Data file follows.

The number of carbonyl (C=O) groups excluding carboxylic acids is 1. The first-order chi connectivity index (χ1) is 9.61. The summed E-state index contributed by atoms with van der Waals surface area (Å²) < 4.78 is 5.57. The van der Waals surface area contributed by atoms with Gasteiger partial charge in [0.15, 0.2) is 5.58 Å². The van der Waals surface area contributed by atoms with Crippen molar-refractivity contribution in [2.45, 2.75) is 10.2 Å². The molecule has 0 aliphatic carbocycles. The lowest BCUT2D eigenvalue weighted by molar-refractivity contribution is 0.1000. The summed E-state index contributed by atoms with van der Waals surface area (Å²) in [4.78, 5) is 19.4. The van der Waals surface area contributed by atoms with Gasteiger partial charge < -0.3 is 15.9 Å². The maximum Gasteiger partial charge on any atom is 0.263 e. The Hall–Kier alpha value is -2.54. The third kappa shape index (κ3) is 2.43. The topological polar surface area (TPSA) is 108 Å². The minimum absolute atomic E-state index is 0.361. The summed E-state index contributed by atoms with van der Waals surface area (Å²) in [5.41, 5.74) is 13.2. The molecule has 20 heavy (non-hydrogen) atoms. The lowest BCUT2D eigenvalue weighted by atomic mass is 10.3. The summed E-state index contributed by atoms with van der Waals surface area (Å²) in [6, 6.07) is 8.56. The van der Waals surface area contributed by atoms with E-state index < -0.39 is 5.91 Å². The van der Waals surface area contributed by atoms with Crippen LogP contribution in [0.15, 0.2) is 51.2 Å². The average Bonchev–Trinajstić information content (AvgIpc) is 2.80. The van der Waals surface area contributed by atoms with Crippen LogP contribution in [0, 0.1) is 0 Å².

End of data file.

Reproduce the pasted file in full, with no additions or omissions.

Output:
The number of carbonyl (C=O) groups excluding carboxylic acids is 1. The first-order chi connectivity index (χ1) is 9.61. The summed E-state index contributed by atoms with van der Waals surface area (Å²) < 4.78 is 5.57. The van der Waals surface area contributed by atoms with Gasteiger partial charge in [0.15, 0.2) is 5.58 Å². The van der Waals surface area contributed by atoms with Crippen molar-refractivity contribution in [2.45, 2.75) is 10.2 Å². The molecule has 0 aliphatic carbocycles. The lowest BCUT2D eigenvalue weighted by molar-refractivity contribution is 0.1000. The summed E-state index contributed by atoms with van der Waals surface area (Å²) in [4.78, 5) is 19.4. The van der Waals surface area contributed by atoms with Gasteiger partial charge < -0.3 is 15.9 Å². The maximum Gasteiger partial charge on any atom is 0.263 e. The Hall–Kier alpha value is -2.54. The third kappa shape index (κ3) is 2.43. The topological polar surface area (TPSA) is 108 Å². The minimum absolute atomic E-state index is 0.361. The summed E-state index contributed by atoms with van der Waals surface area (Å²) in [5.41, 5.74) is 13.2. The molecule has 20 heavy (non-hydrogen) atoms. The lowest BCUT2D eigenvalue weighted by atomic mass is 10.3. The summed E-state index contributed by atoms with van der Waals surface area (Å²) in [6, 6.07) is 8.56. The van der Waals surface area contributed by atoms with E-state index < -0.39 is 5.91 Å². The van der Waals surface area contributed by atoms with Crippen LogP contribution in [0.15, 0.2) is 51.2 Å². The average Bonchev–Trinajstić information content (AvgIpc) is 2.80. The van der Waals surface area contributed by atoms with Crippen LogP contribution in [0, 0.1) is 0 Å².